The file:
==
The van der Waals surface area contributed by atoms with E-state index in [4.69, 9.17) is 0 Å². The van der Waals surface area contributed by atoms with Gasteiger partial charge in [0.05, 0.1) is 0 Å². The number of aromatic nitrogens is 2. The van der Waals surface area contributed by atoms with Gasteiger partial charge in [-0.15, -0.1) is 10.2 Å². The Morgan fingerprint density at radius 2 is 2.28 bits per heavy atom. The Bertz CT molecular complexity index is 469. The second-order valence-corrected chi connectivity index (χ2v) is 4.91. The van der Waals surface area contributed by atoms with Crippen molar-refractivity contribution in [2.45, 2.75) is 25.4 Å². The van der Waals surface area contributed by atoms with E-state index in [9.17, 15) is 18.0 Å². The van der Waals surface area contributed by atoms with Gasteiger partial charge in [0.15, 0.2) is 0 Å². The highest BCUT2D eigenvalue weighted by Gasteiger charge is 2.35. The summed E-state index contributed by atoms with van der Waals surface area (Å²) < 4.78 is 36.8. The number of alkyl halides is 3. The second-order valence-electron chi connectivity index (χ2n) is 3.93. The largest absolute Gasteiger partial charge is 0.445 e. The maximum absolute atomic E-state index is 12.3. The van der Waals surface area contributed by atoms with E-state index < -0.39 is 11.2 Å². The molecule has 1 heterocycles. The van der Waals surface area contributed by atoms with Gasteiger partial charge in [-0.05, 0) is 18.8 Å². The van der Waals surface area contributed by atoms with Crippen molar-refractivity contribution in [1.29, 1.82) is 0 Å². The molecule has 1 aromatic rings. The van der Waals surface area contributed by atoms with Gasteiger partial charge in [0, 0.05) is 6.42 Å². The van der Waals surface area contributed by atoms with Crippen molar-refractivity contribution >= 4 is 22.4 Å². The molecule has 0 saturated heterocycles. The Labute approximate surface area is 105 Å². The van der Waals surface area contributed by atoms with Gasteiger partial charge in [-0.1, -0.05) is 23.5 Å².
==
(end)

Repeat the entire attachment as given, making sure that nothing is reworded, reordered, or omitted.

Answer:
The van der Waals surface area contributed by atoms with E-state index in [4.69, 9.17) is 0 Å². The van der Waals surface area contributed by atoms with Gasteiger partial charge in [0.05, 0.1) is 0 Å². The number of aromatic nitrogens is 2. The van der Waals surface area contributed by atoms with Gasteiger partial charge in [-0.15, -0.1) is 10.2 Å². The Morgan fingerprint density at radius 2 is 2.28 bits per heavy atom. The Bertz CT molecular complexity index is 469. The second-order valence-corrected chi connectivity index (χ2v) is 4.91. The van der Waals surface area contributed by atoms with Crippen molar-refractivity contribution in [2.45, 2.75) is 25.4 Å². The van der Waals surface area contributed by atoms with E-state index in [9.17, 15) is 18.0 Å². The van der Waals surface area contributed by atoms with Gasteiger partial charge in [0.15, 0.2) is 0 Å². The highest BCUT2D eigenvalue weighted by Gasteiger charge is 2.35. The summed E-state index contributed by atoms with van der Waals surface area (Å²) < 4.78 is 36.8. The number of alkyl halides is 3. The second-order valence-electron chi connectivity index (χ2n) is 3.93. The largest absolute Gasteiger partial charge is 0.445 e. The maximum absolute atomic E-state index is 12.3. The van der Waals surface area contributed by atoms with E-state index < -0.39 is 11.2 Å². The molecule has 1 heterocycles. The van der Waals surface area contributed by atoms with Gasteiger partial charge in [-0.05, 0) is 18.8 Å². The van der Waals surface area contributed by atoms with Crippen molar-refractivity contribution in [1.29, 1.82) is 0 Å². The molecule has 1 aromatic rings. The van der Waals surface area contributed by atoms with Gasteiger partial charge in [0, 0.05) is 6.42 Å². The van der Waals surface area contributed by atoms with Crippen molar-refractivity contribution >= 4 is 22.4 Å². The molecule has 0 saturated heterocycles. The Labute approximate surface area is 105 Å². The van der Waals surface area contributed by atoms with Gasteiger partial charge in [-0.1, -0.05) is 23.5 Å².